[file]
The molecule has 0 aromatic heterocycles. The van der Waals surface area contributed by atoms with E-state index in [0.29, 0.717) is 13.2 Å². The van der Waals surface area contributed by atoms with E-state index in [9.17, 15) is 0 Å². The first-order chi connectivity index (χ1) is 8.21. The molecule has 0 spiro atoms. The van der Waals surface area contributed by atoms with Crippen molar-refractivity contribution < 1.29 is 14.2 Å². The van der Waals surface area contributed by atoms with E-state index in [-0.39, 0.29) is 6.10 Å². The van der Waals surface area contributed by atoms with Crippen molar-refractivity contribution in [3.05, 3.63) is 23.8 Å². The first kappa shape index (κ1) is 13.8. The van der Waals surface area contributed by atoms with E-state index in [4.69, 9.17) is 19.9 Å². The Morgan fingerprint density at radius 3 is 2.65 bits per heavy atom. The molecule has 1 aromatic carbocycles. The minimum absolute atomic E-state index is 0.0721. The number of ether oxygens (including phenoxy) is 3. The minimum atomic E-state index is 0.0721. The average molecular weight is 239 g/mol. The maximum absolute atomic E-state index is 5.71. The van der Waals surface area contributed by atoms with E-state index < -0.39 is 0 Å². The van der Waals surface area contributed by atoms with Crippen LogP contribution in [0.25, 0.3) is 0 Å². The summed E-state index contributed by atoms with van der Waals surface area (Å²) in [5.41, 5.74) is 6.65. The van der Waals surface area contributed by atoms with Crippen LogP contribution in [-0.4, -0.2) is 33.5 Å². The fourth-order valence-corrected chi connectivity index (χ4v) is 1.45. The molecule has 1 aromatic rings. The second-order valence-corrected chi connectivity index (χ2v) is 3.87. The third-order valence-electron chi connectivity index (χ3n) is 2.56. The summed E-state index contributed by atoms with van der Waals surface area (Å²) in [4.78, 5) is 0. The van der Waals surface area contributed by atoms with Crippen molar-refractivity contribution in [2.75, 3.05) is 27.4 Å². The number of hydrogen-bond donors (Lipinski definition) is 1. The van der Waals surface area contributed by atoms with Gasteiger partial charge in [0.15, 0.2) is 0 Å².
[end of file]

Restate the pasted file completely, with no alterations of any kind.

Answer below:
The molecule has 0 aromatic heterocycles. The van der Waals surface area contributed by atoms with E-state index in [0.29, 0.717) is 13.2 Å². The van der Waals surface area contributed by atoms with E-state index in [9.17, 15) is 0 Å². The first-order chi connectivity index (χ1) is 8.21. The molecule has 0 spiro atoms. The van der Waals surface area contributed by atoms with Crippen molar-refractivity contribution < 1.29 is 14.2 Å². The van der Waals surface area contributed by atoms with E-state index in [-0.39, 0.29) is 6.10 Å². The van der Waals surface area contributed by atoms with Crippen molar-refractivity contribution in [3.05, 3.63) is 23.8 Å². The first kappa shape index (κ1) is 13.8. The van der Waals surface area contributed by atoms with E-state index in [4.69, 9.17) is 19.9 Å². The Morgan fingerprint density at radius 3 is 2.65 bits per heavy atom. The molecule has 1 aromatic carbocycles. The minimum absolute atomic E-state index is 0.0721. The number of ether oxygens (including phenoxy) is 3. The minimum atomic E-state index is 0.0721. The average molecular weight is 239 g/mol. The maximum absolute atomic E-state index is 5.71. The van der Waals surface area contributed by atoms with E-state index < -0.39 is 0 Å². The van der Waals surface area contributed by atoms with Crippen LogP contribution in [0.25, 0.3) is 0 Å². The summed E-state index contributed by atoms with van der Waals surface area (Å²) in [5.41, 5.74) is 6.65. The van der Waals surface area contributed by atoms with Crippen LogP contribution in [-0.4, -0.2) is 33.5 Å². The fourth-order valence-corrected chi connectivity index (χ4v) is 1.45. The molecule has 1 aromatic rings. The second-order valence-corrected chi connectivity index (χ2v) is 3.87. The third-order valence-electron chi connectivity index (χ3n) is 2.56. The summed E-state index contributed by atoms with van der Waals surface area (Å²) in [4.78, 5) is 0. The van der Waals surface area contributed by atoms with Crippen molar-refractivity contribution in [2.75, 3.05) is 27.4 Å². The number of hydrogen-bond donors (Lipinski definition) is 1. The van der Waals surface area contributed by atoms with Gasteiger partial charge in [0.15, 0.2) is 0 Å².